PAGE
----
Background: We know that PA has more models than the intended model, N, because it is not strong enough and is also satisfied by non-intended models, known as non-standard models of arithmetic. When we talk about the standard model N, I somehow assume that there is some way to characterize it without ambiguity, so it is well defined and can be identified as the only model that is isomorphic to the natural numbers that we use everyday. Every statement of PA has a specific truth value on N (either true or false, regardless of our ability to know the answer). But I am not sure if that is also the case for the real numbers. Informally, they are a value that represents a quantity along a continuous line. Also, they can be defined axiomatically up to an isomorphism in different ways. They are also been shown to "fill" the real line, so there are no more numbers than them on it.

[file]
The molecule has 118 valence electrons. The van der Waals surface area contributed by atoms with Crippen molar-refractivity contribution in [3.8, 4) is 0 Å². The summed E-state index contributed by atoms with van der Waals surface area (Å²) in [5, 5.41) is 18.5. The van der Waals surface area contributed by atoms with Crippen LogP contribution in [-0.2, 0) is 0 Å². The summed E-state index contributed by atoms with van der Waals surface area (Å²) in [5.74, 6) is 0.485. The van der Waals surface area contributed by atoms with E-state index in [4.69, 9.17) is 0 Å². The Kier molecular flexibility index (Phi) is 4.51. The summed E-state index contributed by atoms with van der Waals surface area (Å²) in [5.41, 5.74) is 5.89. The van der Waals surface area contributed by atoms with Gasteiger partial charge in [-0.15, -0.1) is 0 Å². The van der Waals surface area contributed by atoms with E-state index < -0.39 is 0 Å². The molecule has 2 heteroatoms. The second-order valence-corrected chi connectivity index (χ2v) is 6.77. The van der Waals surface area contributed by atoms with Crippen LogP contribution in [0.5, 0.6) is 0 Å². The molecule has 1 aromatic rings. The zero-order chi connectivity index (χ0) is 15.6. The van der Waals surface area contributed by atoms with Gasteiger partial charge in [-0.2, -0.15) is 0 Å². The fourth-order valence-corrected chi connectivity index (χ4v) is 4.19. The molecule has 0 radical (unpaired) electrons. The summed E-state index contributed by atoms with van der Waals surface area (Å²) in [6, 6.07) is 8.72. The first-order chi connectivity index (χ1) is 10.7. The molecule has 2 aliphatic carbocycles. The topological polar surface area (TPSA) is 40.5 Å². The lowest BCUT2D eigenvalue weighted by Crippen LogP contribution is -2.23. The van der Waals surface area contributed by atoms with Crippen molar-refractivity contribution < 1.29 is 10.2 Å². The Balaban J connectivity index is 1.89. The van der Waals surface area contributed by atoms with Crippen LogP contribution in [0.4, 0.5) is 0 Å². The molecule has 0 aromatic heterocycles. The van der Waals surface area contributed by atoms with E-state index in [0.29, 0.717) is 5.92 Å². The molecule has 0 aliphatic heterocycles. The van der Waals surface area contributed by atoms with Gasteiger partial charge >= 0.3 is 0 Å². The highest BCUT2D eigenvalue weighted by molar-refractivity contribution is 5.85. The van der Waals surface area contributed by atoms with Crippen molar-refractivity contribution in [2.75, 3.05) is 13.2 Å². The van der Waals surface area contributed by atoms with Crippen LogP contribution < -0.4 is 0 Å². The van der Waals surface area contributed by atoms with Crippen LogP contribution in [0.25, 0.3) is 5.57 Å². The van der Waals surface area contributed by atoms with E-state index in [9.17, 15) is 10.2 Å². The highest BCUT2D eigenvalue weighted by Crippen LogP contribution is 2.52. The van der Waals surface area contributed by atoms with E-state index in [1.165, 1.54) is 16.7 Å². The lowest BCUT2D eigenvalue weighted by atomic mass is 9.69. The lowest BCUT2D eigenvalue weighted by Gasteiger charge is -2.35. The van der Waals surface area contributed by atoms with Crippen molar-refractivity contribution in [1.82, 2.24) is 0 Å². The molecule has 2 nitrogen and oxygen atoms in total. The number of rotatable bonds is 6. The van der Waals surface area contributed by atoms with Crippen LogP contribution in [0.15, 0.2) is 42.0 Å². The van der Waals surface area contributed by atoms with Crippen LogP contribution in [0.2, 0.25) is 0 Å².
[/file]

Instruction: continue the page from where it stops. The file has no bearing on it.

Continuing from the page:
Question(s): Each statement about the naturals has a specific truth value: Is this the same case for the reals? are they defined with such precision? My doubt comes from the fact that there are models of set theory in which the CH is true and others in which it is false. Do this mean that the actual reals do not have a specific truth value for the CH, or does it mean that they have a specific value (which we don't know yet), and that models with a different value are models of non-standard reals?